Monday, December 15, 2014

Silva On Textual Analysis

In his commentary on Philippians, Mois├ęs Silva writes:
"The most accessible source for this purpose is NA27, which lists many more variants than UBS4. Even this larger number, of course, represents only a portion of the available evidence; the editor, Kurt Aland, has had to do a great deal of preliminary sifting of the material to produce this handy text, and those students who depend on it are in effect trusting the editor's judgment for a very large number of decisions. In my opinion, Aland's principles and procedure are generally valid and well executed. The resulting work is a magnificent edition that can serve us well as a starting point" (Philippians, BECNT, 23).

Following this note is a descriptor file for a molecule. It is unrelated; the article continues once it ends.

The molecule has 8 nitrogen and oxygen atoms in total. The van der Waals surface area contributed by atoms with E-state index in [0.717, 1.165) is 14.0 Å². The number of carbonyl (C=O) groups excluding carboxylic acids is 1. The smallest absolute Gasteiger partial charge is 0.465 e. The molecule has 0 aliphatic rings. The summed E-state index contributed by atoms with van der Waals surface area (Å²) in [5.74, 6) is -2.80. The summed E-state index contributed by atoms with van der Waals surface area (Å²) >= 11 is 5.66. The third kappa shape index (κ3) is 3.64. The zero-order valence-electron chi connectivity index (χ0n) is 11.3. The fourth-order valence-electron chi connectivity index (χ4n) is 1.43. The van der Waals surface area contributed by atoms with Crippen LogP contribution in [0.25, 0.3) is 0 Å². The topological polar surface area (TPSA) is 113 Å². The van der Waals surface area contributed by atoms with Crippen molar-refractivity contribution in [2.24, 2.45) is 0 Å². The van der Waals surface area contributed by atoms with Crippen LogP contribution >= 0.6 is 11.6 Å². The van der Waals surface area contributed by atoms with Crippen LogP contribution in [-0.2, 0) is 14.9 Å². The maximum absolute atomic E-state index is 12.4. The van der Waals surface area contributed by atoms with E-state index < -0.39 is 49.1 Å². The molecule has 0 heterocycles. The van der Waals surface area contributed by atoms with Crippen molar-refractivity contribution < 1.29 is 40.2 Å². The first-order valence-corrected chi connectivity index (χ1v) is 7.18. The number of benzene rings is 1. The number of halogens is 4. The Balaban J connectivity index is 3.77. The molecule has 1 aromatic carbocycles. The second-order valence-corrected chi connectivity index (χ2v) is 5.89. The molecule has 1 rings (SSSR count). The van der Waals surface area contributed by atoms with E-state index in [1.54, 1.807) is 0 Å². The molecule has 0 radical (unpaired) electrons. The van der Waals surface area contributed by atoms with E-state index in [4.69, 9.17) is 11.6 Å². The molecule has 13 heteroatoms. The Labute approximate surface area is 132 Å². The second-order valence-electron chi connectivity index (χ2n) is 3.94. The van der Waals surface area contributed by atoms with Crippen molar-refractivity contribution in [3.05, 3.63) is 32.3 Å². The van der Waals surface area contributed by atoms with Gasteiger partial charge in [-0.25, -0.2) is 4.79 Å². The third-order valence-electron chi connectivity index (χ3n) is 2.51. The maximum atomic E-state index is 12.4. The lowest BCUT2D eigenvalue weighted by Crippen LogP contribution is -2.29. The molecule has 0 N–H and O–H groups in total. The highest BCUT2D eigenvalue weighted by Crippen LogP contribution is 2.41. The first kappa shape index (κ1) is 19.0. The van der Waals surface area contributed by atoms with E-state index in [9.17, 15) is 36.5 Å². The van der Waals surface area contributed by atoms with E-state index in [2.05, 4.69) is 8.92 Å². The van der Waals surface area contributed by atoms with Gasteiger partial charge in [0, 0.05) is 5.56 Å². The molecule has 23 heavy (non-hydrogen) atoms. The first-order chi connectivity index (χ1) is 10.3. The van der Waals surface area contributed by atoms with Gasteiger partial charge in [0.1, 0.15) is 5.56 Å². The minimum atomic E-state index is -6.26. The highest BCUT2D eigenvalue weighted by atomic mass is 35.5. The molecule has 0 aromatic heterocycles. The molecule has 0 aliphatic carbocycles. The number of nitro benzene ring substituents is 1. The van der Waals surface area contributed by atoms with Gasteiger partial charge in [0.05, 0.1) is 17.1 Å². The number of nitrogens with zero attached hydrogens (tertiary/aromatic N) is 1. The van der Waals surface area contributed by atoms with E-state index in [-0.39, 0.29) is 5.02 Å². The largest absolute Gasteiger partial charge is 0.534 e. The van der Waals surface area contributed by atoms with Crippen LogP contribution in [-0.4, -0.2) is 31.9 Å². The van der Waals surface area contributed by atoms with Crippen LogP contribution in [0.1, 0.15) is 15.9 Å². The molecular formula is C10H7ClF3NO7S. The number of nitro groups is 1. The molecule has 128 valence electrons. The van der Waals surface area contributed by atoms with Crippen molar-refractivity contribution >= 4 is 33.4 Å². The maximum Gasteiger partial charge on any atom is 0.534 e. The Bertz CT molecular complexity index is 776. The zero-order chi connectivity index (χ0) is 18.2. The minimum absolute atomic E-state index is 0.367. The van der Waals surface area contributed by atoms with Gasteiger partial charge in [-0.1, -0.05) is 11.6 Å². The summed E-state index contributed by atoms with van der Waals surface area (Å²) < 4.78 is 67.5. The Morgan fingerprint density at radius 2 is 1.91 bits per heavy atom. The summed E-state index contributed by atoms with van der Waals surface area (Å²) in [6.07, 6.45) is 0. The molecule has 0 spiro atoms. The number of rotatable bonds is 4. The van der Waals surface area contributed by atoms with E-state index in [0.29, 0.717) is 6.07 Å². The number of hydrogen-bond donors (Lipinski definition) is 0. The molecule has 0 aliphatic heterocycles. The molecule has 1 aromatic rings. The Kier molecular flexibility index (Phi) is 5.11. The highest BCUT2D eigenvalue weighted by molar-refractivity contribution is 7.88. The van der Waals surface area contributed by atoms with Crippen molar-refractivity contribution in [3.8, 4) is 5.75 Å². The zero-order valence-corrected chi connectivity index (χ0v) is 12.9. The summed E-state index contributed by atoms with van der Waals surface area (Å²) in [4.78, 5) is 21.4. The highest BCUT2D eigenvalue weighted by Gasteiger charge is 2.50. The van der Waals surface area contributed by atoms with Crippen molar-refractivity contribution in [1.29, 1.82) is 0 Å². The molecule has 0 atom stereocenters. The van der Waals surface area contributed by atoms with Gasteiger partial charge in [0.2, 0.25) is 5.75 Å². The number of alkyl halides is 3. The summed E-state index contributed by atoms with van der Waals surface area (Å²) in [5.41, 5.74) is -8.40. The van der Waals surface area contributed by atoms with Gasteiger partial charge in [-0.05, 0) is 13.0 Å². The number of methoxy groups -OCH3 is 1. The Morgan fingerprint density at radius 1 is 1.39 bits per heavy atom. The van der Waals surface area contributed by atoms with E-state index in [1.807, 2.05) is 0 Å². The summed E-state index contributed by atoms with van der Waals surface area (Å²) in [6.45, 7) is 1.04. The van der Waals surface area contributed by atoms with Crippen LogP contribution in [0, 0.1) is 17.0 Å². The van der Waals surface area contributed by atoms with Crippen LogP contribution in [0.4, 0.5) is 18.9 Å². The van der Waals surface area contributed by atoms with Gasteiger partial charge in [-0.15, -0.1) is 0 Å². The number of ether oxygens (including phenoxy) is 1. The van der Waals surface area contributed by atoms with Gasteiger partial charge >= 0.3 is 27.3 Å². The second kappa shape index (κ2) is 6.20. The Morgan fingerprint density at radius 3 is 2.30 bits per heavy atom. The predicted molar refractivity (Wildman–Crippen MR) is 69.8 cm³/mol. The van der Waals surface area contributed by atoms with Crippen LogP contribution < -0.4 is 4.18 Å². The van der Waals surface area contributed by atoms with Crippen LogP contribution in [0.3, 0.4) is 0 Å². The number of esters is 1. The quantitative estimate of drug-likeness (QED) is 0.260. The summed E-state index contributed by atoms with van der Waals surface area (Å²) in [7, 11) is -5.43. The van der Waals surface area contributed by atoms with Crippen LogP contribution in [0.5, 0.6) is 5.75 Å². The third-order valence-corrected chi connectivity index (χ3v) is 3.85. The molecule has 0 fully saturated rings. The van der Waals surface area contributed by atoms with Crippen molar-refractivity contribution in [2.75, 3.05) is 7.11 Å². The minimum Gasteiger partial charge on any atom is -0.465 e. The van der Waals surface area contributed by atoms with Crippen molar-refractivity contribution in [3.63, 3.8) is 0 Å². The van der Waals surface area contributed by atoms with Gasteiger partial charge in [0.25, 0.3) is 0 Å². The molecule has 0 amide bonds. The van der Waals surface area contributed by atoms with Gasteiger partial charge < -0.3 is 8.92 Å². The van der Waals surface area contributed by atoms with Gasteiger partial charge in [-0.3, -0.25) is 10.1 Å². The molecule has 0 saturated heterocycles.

I'm certainly thankful for my edition Greek New Testament. There's one thing that I want to highlight and reiterate. It is just a starting point. As you study your passage in different commentaries or cue up your passage in the INTF database, you'll notice manuscript evidence that's not found in the lower half of your NA or UBS edition. On those textual issues that really impact the meaning of a passage or significantly add to or reduce what you would teach in your exposition of the New Testament (e.g., the ending of Mark, the pericope of the woman caught in adultery), you want to move beyond just the evidence you encounter in the apparatus of your GNT. You want to collect that evidence and save it for future consultation. Build your charts, write down your observations.

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